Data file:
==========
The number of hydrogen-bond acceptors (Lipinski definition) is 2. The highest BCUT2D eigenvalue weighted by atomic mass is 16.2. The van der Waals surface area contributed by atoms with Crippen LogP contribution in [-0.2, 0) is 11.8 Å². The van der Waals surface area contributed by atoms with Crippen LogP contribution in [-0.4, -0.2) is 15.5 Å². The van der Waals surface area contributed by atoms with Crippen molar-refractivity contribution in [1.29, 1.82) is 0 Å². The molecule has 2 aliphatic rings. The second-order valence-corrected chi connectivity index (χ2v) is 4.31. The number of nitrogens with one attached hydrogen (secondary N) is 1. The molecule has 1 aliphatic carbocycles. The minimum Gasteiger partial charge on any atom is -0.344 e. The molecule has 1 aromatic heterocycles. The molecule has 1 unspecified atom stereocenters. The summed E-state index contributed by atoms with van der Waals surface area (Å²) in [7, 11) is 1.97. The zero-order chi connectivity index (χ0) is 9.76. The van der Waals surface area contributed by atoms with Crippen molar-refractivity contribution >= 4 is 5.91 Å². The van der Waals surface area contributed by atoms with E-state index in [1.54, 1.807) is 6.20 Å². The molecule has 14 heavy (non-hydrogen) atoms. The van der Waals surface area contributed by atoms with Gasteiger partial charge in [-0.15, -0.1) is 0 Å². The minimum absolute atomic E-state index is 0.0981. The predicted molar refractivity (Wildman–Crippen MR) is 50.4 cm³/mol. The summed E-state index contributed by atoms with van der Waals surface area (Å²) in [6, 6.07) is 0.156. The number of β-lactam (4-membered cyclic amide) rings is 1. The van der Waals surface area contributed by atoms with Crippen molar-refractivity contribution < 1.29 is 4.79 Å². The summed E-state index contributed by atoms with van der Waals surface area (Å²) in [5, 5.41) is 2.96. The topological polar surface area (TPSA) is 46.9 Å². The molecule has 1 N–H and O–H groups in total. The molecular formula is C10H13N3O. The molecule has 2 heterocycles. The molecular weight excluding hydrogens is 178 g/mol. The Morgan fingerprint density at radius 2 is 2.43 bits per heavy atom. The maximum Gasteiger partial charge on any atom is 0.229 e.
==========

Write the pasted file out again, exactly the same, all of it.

The number of hydrogen-bond acceptors (Lipinski definition) is 2. The highest BCUT2D eigenvalue weighted by atomic mass is 16.2. The van der Waals surface area contributed by atoms with Crippen LogP contribution in [-0.2, 0) is 11.8 Å². The van der Waals surface area contributed by atoms with Crippen LogP contribution in [-0.4, -0.2) is 15.5 Å². The van der Waals surface area contributed by atoms with Crippen molar-refractivity contribution in [1.29, 1.82) is 0 Å². The molecule has 2 aliphatic rings. The second-order valence-corrected chi connectivity index (χ2v) is 4.31. The number of nitrogens with one attached hydrogen (secondary N) is 1. The molecule has 1 aliphatic carbocycles. The minimum Gasteiger partial charge on any atom is -0.344 e. The molecule has 1 aromatic heterocycles. The molecule has 1 unspecified atom stereocenters. The summed E-state index contributed by atoms with van der Waals surface area (Å²) in [7, 11) is 1.97. The zero-order chi connectivity index (χ0) is 9.76. The van der Waals surface area contributed by atoms with Crippen molar-refractivity contribution >= 4 is 5.91 Å². The van der Waals surface area contributed by atoms with E-state index in [1.54, 1.807) is 6.20 Å². The molecule has 14 heavy (non-hydrogen) atoms. The van der Waals surface area contributed by atoms with Gasteiger partial charge in [-0.15, -0.1) is 0 Å². The minimum absolute atomic E-state index is 0.0981. The predicted molar refractivity (Wildman–Crippen MR) is 50.4 cm³/mol. The summed E-state index contributed by atoms with van der Waals surface area (Å²) in [6, 6.07) is 0.156. The number of β-lactam (4-membered cyclic amide) rings is 1. The van der Waals surface area contributed by atoms with Crippen molar-refractivity contribution < 1.29 is 4.79 Å². The summed E-state index contributed by atoms with van der Waals surface area (Å²) in [5, 5.41) is 2.96. The topological polar surface area (TPSA) is 46.9 Å². The molecule has 1 N–H and O–H groups in total. The molecular formula is C10H13N3O. The molecule has 2 heterocycles. The molecular weight excluding hydrogens is 178 g/mol. The Morgan fingerprint density at radius 2 is 2.43 bits per heavy atom. The maximum Gasteiger partial charge on any atom is 0.229 e.